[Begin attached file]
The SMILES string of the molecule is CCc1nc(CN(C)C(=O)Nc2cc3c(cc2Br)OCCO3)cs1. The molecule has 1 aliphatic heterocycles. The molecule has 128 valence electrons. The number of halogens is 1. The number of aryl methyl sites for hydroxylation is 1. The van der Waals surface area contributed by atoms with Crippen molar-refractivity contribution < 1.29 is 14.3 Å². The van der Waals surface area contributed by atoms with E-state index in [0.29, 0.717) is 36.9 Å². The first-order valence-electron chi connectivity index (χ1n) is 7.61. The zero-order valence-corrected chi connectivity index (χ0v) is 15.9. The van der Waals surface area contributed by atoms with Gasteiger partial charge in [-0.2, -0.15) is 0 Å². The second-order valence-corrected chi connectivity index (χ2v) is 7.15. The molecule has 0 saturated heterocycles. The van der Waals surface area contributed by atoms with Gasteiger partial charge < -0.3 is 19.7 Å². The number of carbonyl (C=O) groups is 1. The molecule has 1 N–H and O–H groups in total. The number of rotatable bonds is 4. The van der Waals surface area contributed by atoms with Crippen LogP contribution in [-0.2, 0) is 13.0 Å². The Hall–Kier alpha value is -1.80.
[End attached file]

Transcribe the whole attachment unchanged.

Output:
The SMILES string of the molecule is CCc1nc(CN(C)C(=O)Nc2cc3c(cc2Br)OCCO3)cs1. The molecule has 1 aliphatic heterocycles. The molecule has 128 valence electrons. The number of halogens is 1. The number of aryl methyl sites for hydroxylation is 1. The van der Waals surface area contributed by atoms with Crippen molar-refractivity contribution < 1.29 is 14.3 Å². The van der Waals surface area contributed by atoms with E-state index in [0.29, 0.717) is 36.9 Å². The first-order valence-electron chi connectivity index (χ1n) is 7.61. The zero-order valence-corrected chi connectivity index (χ0v) is 15.9. The van der Waals surface area contributed by atoms with Gasteiger partial charge in [-0.2, -0.15) is 0 Å². The second-order valence-corrected chi connectivity index (χ2v) is 7.15. The molecule has 0 saturated heterocycles. The van der Waals surface area contributed by atoms with Gasteiger partial charge < -0.3 is 19.7 Å². The number of carbonyl (C=O) groups is 1. The molecule has 1 N–H and O–H groups in total. The number of rotatable bonds is 4. The van der Waals surface area contributed by atoms with Crippen LogP contribution in [-0.2, 0) is 13.0 Å². The Hall–Kier alpha value is -1.80.